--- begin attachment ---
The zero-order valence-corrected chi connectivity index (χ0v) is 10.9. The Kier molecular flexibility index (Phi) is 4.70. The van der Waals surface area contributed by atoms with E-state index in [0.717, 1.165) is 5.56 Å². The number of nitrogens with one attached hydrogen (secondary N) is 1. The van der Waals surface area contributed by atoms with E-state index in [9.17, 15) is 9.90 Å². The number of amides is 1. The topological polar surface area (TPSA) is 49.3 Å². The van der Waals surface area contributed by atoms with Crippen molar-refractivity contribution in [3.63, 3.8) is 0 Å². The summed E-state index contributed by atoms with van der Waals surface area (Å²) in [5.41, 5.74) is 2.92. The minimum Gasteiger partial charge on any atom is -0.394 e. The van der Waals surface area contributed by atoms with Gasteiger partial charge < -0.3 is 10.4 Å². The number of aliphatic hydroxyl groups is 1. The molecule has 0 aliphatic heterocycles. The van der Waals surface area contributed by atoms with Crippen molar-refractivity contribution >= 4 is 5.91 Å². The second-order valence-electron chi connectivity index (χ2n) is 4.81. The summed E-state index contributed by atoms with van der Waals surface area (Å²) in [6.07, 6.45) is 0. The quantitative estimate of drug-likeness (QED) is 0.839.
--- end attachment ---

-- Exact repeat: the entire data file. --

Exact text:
The zero-order valence-corrected chi connectivity index (χ0v) is 10.9. The Kier molecular flexibility index (Phi) is 4.70. The van der Waals surface area contributed by atoms with E-state index in [0.717, 1.165) is 5.56 Å². The number of nitrogens with one attached hydrogen (secondary N) is 1. The van der Waals surface area contributed by atoms with E-state index in [9.17, 15) is 9.90 Å². The number of amides is 1. The topological polar surface area (TPSA) is 49.3 Å². The van der Waals surface area contributed by atoms with Crippen molar-refractivity contribution in [3.63, 3.8) is 0 Å². The summed E-state index contributed by atoms with van der Waals surface area (Å²) in [5.41, 5.74) is 2.92. The minimum Gasteiger partial charge on any atom is -0.394 e. The van der Waals surface area contributed by atoms with Gasteiger partial charge < -0.3 is 10.4 Å². The number of aliphatic hydroxyl groups is 1. The molecule has 0 aliphatic heterocycles. The van der Waals surface area contributed by atoms with Crippen molar-refractivity contribution >= 4 is 5.91 Å². The second-order valence-electron chi connectivity index (χ2n) is 4.81. The summed E-state index contributed by atoms with van der Waals surface area (Å²) in [6.07, 6.45) is 0. The quantitative estimate of drug-likeness (QED) is 0.839.